In the processing arena, the TC-P50G25’s picture setup menu includes an option for 3:2 Pulldown, with On, Off and Auto options. This setting allows the TV to recognize the process that converts 24-frames-per-second film to the TV’s 60Hz output. Strangely enough, at the default Auto setting, the TC-P50G25 failed the 1080i film test on the HD HQV Benchmark Blu-ray disc (Silicon Optix), and it failed my real-world demo from the Mission Impossible III BD (Paramount Home Video). When I switched to the On setting, it passed these tests, although it was still a bit slow to lock on to the signal. Sometimes the TV cleanly rendered the staircase in chapter eight of MI3; other times, it produced some moiré at the start of the scene. With 1080i television signals, I did not notice any significant deinterlacing artifacts. When you feed the TC-P50G25 a 1080p/24 film signal from a Blu-ray player, you can choose between the standard 60Hz output, which adds 3:2 and creates judder, or 48Hz, which uses a slightly smoother 2:2 process but creates flicker. I found the flickering effect to be much less pronounced than it was in the G10 model, but it’s still noticeable, especially in brighter scenes. Since I’m not really bothered by film judder, I stuck with 60Hz output, but I would prefer a 96Hz option (4:4 pulldown).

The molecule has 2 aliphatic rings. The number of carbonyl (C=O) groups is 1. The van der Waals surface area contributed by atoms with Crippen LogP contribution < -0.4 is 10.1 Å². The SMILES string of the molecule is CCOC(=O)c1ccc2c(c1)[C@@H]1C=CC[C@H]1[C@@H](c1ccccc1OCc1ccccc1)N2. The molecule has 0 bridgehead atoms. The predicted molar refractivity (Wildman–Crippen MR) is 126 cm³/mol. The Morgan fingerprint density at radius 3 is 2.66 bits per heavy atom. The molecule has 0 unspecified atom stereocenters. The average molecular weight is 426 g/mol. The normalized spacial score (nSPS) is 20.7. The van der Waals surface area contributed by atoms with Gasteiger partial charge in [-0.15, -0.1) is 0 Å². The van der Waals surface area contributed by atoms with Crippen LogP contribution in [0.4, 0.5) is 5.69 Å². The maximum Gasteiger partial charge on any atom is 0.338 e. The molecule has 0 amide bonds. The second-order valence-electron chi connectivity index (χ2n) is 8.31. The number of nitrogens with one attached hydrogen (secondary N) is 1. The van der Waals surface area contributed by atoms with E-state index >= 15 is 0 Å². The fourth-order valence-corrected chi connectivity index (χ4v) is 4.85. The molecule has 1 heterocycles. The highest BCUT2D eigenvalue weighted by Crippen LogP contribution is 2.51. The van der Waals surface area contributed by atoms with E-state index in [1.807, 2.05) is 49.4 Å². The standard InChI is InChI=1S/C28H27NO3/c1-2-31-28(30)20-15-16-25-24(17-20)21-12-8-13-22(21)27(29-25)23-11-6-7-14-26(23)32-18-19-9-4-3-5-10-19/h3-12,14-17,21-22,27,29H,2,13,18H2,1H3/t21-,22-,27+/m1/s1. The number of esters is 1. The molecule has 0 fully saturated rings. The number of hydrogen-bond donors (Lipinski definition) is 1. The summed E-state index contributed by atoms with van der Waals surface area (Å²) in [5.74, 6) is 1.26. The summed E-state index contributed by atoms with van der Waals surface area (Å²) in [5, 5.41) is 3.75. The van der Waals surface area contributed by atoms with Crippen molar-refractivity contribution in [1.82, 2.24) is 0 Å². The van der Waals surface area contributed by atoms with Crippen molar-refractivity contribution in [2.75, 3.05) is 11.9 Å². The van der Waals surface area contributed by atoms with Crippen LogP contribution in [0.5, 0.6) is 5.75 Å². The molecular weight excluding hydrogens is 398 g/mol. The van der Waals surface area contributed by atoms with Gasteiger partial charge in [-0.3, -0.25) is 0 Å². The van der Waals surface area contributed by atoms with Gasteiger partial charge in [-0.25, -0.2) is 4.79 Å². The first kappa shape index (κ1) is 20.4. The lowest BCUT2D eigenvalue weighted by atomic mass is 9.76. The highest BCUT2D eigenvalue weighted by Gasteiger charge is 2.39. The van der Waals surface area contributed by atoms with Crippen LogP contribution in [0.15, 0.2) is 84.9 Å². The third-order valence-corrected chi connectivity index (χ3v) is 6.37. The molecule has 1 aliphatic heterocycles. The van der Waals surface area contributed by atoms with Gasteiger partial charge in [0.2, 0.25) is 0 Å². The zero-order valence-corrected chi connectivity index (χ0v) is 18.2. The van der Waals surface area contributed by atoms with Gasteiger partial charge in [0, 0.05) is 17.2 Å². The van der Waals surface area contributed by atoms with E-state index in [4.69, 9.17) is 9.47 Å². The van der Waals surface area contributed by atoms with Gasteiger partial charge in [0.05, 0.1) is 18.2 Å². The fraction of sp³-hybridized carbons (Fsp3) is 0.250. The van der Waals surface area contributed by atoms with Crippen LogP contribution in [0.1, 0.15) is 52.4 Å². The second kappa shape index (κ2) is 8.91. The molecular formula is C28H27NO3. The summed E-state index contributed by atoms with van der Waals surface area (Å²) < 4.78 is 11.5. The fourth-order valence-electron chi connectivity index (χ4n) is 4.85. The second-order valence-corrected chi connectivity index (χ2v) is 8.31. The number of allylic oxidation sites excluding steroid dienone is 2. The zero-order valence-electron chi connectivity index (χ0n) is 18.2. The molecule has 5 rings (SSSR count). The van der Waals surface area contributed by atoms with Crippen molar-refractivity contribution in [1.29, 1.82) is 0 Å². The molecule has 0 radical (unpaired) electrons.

I find it odd that the blur reduction function is turned off by default, at least in the THX mode. Unlike many LCD 120Hz and 240Hz modes, this function does not seem to alter the quality of motion in any meaningful way, and my tests showed that it does improve motion resolution. Using test patterns from the FPD Benchmark BD, I compared the Panasonic’s motion resolution with that of the LG, which has excellent motion resolution when its TruMotion 240Hz technology is enabled. With blur reduction turned off, the TC-P50G25 retained detail in the HD 720 test pattern but not the HD 1080 pattern. Turning the function on cleaned up the pattern and made lines visible at HD 1080 (although they still weren’t as pristine as the LG’s). I see no reason why you shouldn’t use this function all the time, just to ensure that you’re getting the best detail in faster-moving scenes.
Standard-definition content isn’t exactly the TC-P50G25’s strongest suit. I saw nothing overtly problematic when I watched the Shutter Island DVD, so I wouldn’t characterize the SD performance as poor. However, with my usual 480i tests, the TC-P50G25 simply didn’t perform as well as other TVs I’ve recently tested. In general, SD images looked somewhat soft, and the processor was slow to pick up the 3:2 cadence with 480i DVDs. I saw some artifacts in the opening of the Coliseum flyover in chapter 12 of Gladiator (DreamWorks Home Entertainment). The picture had a bit more noise than the LG (both with SD and HD content), but I found that engaging the noise reduction successfully cut down on background noise without softening the picture.